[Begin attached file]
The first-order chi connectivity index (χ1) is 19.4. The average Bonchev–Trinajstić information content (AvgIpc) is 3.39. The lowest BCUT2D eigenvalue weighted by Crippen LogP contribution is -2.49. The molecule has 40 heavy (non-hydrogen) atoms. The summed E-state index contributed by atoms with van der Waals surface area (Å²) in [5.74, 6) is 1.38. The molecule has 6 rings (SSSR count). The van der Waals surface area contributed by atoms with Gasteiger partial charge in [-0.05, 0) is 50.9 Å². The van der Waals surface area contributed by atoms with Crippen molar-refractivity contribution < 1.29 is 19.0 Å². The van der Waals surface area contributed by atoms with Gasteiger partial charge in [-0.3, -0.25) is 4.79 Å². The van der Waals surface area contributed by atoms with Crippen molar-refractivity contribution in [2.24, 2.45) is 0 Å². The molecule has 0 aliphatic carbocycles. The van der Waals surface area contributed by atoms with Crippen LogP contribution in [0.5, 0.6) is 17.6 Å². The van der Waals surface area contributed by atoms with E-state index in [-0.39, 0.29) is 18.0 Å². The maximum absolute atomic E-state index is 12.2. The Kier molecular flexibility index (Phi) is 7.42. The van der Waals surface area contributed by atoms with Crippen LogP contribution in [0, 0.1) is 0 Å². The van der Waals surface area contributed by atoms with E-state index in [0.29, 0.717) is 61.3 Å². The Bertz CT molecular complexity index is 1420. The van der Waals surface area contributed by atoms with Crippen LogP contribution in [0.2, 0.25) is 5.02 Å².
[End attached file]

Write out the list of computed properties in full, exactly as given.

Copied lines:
The first-order chi connectivity index (χ1) is 19.4. The average Bonchev–Trinajstić information content (AvgIpc) is 3.39. The lowest BCUT2D eigenvalue weighted by Crippen LogP contribution is -2.49. The molecule has 40 heavy (non-hydrogen) atoms. The summed E-state index contributed by atoms with van der Waals surface area (Å²) in [5.74, 6) is 1.38. The molecule has 6 rings (SSSR count). The van der Waals surface area contributed by atoms with Gasteiger partial charge in [-0.05, 0) is 50.9 Å². The van der Waals surface area contributed by atoms with Crippen molar-refractivity contribution < 1.29 is 19.0 Å². The van der Waals surface area contributed by atoms with Gasteiger partial charge in [-0.3, -0.25) is 4.79 Å². The van der Waals surface area contributed by atoms with Crippen molar-refractivity contribution in [2.24, 2.45) is 0 Å². The molecule has 0 aliphatic carbocycles. The van der Waals surface area contributed by atoms with Crippen LogP contribution in [0.5, 0.6) is 17.6 Å². The van der Waals surface area contributed by atoms with E-state index in [-0.39, 0.29) is 18.0 Å². The maximum absolute atomic E-state index is 12.2. The Kier molecular flexibility index (Phi) is 7.42. The van der Waals surface area contributed by atoms with Crippen LogP contribution in [0, 0.1) is 0 Å². The van der Waals surface area contributed by atoms with E-state index in [0.29, 0.717) is 61.3 Å². The Bertz CT molecular complexity index is 1420. The van der Waals surface area contributed by atoms with Crippen LogP contribution in [0.2, 0.25) is 5.02 Å².